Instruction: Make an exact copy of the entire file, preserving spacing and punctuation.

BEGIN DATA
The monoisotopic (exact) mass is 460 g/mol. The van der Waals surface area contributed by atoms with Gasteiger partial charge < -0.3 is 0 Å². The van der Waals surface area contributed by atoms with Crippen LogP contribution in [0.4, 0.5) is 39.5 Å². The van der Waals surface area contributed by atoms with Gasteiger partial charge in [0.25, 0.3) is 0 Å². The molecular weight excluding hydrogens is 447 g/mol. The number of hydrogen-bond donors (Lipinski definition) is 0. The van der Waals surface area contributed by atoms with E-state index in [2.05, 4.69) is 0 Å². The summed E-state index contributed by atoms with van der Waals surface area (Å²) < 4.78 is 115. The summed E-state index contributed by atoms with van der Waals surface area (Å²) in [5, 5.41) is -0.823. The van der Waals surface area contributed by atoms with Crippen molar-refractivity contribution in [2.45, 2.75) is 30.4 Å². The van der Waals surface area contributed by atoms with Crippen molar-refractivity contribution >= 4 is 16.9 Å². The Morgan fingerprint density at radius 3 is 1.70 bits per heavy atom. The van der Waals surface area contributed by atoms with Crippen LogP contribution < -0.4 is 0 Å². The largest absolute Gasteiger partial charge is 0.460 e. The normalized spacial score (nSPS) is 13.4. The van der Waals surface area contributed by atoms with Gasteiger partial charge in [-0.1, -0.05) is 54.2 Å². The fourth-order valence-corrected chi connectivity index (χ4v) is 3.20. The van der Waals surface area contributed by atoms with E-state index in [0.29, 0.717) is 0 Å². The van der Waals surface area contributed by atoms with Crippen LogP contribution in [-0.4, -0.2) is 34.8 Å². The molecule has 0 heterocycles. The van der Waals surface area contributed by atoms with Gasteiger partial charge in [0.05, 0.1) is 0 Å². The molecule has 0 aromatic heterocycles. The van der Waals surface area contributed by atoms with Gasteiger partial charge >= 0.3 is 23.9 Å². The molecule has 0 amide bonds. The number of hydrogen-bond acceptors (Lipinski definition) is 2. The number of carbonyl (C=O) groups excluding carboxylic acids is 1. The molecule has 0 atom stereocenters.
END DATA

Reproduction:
The monoisotopic (exact) mass is 460 g/mol. The van der Waals surface area contributed by atoms with Gasteiger partial charge < -0.3 is 0 Å². The van der Waals surface area contributed by atoms with Crippen LogP contribution in [0.4, 0.5) is 39.5 Å². The van der Waals surface area contributed by atoms with Gasteiger partial charge in [0.25, 0.3) is 0 Å². The molecular weight excluding hydrogens is 447 g/mol. The number of hydrogen-bond donors (Lipinski definition) is 0. The van der Waals surface area contributed by atoms with E-state index in [2.05, 4.69) is 0 Å². The summed E-state index contributed by atoms with van der Waals surface area (Å²) < 4.78 is 115. The summed E-state index contributed by atoms with van der Waals surface area (Å²) in [5, 5.41) is -0.823. The van der Waals surface area contributed by atoms with Crippen molar-refractivity contribution in [2.45, 2.75) is 30.4 Å². The van der Waals surface area contributed by atoms with Crippen molar-refractivity contribution >= 4 is 16.9 Å². The Morgan fingerprint density at radius 3 is 1.70 bits per heavy atom. The van der Waals surface area contributed by atoms with Crippen LogP contribution < -0.4 is 0 Å². The largest absolute Gasteiger partial charge is 0.460 e. The normalized spacial score (nSPS) is 13.4. The van der Waals surface area contributed by atoms with Gasteiger partial charge in [-0.1, -0.05) is 54.2 Å². The fourth-order valence-corrected chi connectivity index (χ4v) is 3.20. The van der Waals surface area contributed by atoms with E-state index in [0.29, 0.717) is 0 Å². The van der Waals surface area contributed by atoms with Crippen LogP contribution in [-0.4, -0.2) is 34.8 Å². The molecule has 0 heterocycles. The van der Waals surface area contributed by atoms with Gasteiger partial charge in [0.05, 0.1) is 0 Å². The molecule has 0 aromatic heterocycles. The van der Waals surface area contributed by atoms with Gasteiger partial charge >= 0.3 is 23.9 Å². The molecule has 0 amide bonds. The number of hydrogen-bond acceptors (Lipinski definition) is 2. The number of carbonyl (C=O) groups excluding carboxylic acids is 1. The molecule has 0 atom stereocenters.